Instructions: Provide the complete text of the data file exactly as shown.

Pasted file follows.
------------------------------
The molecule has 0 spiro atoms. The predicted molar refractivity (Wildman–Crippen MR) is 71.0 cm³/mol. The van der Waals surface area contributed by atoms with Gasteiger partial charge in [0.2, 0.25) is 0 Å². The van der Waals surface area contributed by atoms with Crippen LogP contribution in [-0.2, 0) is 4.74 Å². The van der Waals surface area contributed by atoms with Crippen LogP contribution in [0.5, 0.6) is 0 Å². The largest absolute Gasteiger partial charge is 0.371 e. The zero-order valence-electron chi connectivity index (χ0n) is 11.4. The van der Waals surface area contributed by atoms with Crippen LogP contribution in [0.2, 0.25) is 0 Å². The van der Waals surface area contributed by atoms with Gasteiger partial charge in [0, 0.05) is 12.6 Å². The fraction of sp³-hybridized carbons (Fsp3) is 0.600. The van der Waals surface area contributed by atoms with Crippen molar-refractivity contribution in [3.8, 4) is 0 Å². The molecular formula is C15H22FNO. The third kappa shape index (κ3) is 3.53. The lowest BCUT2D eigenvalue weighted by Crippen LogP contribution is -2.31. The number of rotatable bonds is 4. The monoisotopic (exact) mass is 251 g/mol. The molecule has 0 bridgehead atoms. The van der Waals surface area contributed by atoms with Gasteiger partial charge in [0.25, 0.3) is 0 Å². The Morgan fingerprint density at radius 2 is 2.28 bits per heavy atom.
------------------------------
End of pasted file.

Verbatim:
The molecule has 0 spiro atoms. The predicted molar refractivity (Wildman–Crippen MR) is 71.0 cm³/mol. The van der Waals surface area contributed by atoms with Gasteiger partial charge in [0.2, 0.25) is 0 Å². The van der Waals surface area contributed by atoms with Crippen LogP contribution in [-0.2, 0) is 4.74 Å². The van der Waals surface area contributed by atoms with Crippen LogP contribution in [0.5, 0.6) is 0 Å². The largest absolute Gasteiger partial charge is 0.371 e. The zero-order valence-electron chi connectivity index (χ0n) is 11.4. The van der Waals surface area contributed by atoms with Crippen LogP contribution in [0.2, 0.25) is 0 Å². The van der Waals surface area contributed by atoms with Gasteiger partial charge in [0, 0.05) is 12.6 Å². The fraction of sp³-hybridized carbons (Fsp3) is 0.600. The van der Waals surface area contributed by atoms with Crippen molar-refractivity contribution in [3.8, 4) is 0 Å². The molecular formula is C15H22FNO. The third kappa shape index (κ3) is 3.53. The lowest BCUT2D eigenvalue weighted by Crippen LogP contribution is -2.31. The number of rotatable bonds is 4. The monoisotopic (exact) mass is 251 g/mol. The molecule has 0 bridgehead atoms. The van der Waals surface area contributed by atoms with Gasteiger partial charge in [0.25, 0.3) is 0 Å². The Morgan fingerprint density at radius 2 is 2.28 bits per heavy atom.